I need an ERV System – how do I control moisture?
Controlling humidity in your home is crucial because excess moisture can cause mold growth and dust allergens, contributing to health hazards and damage to your belongings, walls, floors and even your home’s foundation. High humidity can also make your home feel uncomfortable and cause musty odors.
ERV systems are great for bringing fresh air indoors, but they don’t remove excess air moisture when the outdoor air is humid. That’s where Innovative Dehumidifiers can help. The patent pending IW25 Wall Mounted Dehumidifier with Bi-Polar Ion Generator is a great addition for homeowners. It works independently from an HVAC system to maintain relative humidity at an ideal level. According to the CDC, keeping humidity levels lower than 50% will control mold growth in your home.
The IW25 removes nearly 30 pints of moisture in 1,500 square feet, and since it’s tankless, there’s no annoying reservoir to empty. Mounted either In Wall or On Wall, it’s up off the floor and tucked out of the way. As a bonus, the quiet operation also features a Bi-Polar Ionizer to further cleanse the air without affecting ozone levels.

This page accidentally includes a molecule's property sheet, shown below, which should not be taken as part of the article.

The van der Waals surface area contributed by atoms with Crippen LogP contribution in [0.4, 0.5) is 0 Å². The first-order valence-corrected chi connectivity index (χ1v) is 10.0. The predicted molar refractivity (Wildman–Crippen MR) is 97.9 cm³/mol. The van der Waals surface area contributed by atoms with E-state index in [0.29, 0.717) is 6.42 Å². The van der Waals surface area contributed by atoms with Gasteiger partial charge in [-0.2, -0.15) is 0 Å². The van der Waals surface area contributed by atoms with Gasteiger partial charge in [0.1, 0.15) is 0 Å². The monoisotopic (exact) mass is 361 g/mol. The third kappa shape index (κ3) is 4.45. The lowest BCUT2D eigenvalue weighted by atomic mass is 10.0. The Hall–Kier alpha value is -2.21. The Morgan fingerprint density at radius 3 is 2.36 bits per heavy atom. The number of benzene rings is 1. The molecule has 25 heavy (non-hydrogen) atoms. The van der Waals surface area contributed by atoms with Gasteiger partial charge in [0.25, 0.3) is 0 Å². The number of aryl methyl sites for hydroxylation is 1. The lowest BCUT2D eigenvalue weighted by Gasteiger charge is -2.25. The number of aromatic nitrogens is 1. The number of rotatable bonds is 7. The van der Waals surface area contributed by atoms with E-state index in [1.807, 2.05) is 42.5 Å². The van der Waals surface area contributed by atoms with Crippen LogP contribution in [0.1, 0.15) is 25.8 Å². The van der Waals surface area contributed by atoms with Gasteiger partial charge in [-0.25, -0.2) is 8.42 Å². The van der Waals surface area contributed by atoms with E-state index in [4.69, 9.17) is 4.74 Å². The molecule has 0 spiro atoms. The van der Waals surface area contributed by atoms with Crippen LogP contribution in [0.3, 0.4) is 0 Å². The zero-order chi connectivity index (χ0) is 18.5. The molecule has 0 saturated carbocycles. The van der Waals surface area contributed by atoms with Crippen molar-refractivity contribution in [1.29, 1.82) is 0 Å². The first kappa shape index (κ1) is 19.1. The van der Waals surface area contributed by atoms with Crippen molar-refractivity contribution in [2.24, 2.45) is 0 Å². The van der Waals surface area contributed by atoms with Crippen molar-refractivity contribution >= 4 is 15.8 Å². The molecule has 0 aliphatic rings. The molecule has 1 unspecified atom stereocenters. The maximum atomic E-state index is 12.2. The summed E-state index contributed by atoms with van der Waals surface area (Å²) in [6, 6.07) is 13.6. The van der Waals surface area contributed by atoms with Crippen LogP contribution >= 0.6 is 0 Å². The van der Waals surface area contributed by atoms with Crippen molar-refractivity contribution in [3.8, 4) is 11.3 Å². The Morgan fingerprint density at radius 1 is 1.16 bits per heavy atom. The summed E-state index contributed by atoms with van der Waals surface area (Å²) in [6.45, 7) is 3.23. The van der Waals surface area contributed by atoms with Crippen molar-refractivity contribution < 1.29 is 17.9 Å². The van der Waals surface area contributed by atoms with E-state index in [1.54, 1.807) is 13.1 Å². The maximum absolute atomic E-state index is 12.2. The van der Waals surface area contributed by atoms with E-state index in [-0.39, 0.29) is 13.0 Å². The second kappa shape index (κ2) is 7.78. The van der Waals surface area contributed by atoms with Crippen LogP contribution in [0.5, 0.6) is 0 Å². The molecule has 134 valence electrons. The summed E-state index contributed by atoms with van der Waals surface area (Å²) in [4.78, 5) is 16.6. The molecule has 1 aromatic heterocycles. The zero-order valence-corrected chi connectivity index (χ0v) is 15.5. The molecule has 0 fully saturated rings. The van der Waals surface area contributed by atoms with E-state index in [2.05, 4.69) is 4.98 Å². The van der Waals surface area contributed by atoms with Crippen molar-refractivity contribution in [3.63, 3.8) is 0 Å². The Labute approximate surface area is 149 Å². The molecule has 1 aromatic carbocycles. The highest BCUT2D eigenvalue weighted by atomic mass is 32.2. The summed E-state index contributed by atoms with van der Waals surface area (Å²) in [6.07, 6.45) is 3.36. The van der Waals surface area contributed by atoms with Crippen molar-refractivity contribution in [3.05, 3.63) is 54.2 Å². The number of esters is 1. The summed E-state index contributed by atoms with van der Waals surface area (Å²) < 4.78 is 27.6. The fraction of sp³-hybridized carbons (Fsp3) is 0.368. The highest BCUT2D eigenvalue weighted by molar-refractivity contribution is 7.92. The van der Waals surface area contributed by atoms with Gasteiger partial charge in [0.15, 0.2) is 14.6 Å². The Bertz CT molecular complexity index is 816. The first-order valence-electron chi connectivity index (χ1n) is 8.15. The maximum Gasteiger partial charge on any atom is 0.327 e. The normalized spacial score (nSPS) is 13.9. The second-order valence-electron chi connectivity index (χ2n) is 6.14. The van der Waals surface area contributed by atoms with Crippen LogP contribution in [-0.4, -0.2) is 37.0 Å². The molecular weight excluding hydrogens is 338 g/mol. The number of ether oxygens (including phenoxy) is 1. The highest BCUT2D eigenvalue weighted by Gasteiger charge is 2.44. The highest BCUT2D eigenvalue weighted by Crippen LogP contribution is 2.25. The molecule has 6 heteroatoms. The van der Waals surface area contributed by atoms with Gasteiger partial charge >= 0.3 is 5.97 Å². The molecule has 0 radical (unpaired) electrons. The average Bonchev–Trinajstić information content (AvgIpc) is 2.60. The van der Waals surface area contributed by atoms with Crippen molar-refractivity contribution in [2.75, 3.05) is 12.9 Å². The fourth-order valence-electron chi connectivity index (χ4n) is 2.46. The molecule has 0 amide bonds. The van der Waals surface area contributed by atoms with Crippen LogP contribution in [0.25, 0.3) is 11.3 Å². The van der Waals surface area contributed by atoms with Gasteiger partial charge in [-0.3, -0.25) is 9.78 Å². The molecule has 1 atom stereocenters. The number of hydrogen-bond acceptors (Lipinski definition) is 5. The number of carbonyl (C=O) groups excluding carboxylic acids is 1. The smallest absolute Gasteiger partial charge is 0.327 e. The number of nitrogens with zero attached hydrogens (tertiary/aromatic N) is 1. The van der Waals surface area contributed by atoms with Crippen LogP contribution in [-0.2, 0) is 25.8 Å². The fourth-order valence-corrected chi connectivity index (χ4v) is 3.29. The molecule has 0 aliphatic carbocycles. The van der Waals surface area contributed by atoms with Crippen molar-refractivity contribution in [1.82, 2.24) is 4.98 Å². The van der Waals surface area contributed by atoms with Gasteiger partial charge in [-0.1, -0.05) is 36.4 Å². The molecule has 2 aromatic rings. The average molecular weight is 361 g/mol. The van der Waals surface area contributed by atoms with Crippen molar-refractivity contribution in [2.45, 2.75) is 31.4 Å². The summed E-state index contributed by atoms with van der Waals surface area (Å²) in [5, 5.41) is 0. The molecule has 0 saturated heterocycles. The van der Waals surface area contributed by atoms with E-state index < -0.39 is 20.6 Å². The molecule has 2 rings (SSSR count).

For the freshest and cleanest air, consider complementing an ERV system with the IW25 from Innovative Dehumidifier Systems. Contact us today to learn more about our products and how we can help you maintain healthier air.
1. Ryan R. Hogar, The Facts About Energy Recovery Ventilators, July 2009, The Journal Of The American Institute of Architects, accessed April 4, 2023 https://www.architectmagazine.com/technology/products/the-facts-about-energy-recovery-ventilators_o